Case study: IN hospital racks up surplus through prevention

Far too often, hospital systems serving the poor and uninsured have a tale of financial woe to tell, particularly given that their patients are often uninsured. But at Wishard Health Services, the story ends a little bit differently. True, the Indianapolis, IN-based health system includes Wishard Memorial Hospital, a haven for the poor and uninsured. Nonetheless, it expects to report an estimated $5.5 million surplus when it officially closes its 2007 books. It also posted surpluses in 2005 and 2006.

It's not that Wishard has a rich base of commercial patients to milk. In fact, 34 percent are uninsured, and 28 percent are covered by Medicaid. Only 10 percent of its patients have commercial health coverage. However, leaders say that an intense effort to reach out and help patients before they get sick enough to be hospitalized has helped to minimize the expense of caring for such patients.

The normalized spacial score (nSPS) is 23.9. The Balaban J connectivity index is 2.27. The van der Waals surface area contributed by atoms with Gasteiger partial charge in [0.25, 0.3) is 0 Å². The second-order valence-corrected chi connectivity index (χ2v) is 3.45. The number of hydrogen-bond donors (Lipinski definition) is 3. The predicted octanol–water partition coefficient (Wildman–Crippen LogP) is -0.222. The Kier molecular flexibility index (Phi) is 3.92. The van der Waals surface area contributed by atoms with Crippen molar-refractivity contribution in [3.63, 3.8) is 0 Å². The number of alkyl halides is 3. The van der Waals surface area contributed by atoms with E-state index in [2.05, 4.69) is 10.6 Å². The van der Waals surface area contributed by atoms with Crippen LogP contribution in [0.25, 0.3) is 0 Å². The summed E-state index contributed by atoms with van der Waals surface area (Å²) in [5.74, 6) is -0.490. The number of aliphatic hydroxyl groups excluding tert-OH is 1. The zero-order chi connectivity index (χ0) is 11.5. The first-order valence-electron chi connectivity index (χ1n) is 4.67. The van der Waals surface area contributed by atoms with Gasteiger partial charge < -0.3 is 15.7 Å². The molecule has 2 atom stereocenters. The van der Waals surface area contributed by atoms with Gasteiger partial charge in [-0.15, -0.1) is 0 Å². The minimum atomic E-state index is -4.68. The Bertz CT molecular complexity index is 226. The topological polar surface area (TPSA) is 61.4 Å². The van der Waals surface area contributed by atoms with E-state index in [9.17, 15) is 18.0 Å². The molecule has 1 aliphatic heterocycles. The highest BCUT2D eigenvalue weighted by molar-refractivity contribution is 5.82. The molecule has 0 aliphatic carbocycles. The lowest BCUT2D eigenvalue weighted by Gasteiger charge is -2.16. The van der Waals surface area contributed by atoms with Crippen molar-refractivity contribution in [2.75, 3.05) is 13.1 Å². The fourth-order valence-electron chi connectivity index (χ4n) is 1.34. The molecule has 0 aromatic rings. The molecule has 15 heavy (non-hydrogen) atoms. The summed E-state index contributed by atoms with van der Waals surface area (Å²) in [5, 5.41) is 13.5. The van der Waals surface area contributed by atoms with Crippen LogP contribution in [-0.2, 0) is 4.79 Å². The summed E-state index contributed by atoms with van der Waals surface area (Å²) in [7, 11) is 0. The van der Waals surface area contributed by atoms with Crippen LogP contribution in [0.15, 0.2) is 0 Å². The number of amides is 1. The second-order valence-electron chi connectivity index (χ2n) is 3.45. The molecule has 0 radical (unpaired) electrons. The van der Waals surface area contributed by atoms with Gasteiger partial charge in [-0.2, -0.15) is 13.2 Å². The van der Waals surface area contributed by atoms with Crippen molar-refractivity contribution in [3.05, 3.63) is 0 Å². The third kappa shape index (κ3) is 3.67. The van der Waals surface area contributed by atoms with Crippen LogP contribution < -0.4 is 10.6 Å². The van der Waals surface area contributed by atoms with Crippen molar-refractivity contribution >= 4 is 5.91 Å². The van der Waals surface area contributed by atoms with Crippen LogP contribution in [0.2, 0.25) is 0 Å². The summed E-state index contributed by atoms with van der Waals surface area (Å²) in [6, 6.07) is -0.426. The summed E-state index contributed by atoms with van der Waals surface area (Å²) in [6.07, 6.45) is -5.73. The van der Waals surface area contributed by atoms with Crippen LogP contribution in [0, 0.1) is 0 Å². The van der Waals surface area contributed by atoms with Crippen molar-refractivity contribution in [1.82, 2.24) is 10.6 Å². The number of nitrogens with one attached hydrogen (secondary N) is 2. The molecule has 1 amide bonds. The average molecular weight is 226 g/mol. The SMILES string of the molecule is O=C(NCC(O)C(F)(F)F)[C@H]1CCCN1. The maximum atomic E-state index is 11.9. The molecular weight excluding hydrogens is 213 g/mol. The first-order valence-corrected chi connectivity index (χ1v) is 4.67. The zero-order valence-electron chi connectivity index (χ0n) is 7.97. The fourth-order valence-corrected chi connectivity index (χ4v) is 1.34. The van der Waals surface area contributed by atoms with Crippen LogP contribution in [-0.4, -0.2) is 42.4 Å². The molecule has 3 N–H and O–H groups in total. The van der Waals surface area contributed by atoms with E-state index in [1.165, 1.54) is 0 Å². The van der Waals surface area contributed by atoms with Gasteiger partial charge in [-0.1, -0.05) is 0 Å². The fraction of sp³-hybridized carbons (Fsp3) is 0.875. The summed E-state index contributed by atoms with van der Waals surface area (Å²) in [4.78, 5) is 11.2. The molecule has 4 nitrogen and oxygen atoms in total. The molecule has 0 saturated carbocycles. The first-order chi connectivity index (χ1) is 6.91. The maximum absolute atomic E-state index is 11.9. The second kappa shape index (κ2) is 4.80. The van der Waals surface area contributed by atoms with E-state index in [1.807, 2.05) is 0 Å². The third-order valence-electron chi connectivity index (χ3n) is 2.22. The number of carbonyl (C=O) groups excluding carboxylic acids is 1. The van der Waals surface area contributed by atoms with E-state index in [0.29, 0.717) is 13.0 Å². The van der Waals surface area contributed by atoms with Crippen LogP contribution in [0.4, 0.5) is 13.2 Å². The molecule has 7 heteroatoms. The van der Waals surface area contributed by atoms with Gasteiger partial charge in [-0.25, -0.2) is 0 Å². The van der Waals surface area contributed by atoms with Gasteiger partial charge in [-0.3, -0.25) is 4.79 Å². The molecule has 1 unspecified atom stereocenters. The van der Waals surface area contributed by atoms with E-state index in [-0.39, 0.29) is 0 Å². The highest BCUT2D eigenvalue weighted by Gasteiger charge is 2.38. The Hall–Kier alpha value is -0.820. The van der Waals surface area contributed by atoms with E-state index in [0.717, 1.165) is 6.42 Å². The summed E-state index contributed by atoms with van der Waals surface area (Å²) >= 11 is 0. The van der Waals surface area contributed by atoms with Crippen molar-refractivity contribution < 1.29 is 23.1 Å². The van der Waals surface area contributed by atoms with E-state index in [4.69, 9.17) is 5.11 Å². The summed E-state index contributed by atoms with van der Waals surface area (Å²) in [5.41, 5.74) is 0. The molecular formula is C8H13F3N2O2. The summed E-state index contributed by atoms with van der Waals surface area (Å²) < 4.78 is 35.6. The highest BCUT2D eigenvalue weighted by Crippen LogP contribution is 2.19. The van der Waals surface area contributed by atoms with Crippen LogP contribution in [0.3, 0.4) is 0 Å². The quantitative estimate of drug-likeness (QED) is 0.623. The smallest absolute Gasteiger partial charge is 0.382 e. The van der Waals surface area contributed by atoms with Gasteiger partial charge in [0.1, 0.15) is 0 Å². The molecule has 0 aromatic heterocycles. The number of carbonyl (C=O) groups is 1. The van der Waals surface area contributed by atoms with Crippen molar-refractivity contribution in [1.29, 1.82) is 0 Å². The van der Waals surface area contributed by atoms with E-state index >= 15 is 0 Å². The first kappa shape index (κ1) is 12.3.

For example, when a pregnant woman seen in one of Wishard's eight clinics is considered to be economically or medically at risk, they're assigned a public health nurse, who makes house calls to see that the patient gets appropriate prenatal care. Ultimately, this makes it less likely that the woman will deliver prematurely, which leads to longer lengths of stay and sicker newborns.

To learn more about Wishard:
- read this Indianapolis Star piece
- read this Wishard fact sheet (.pdf)

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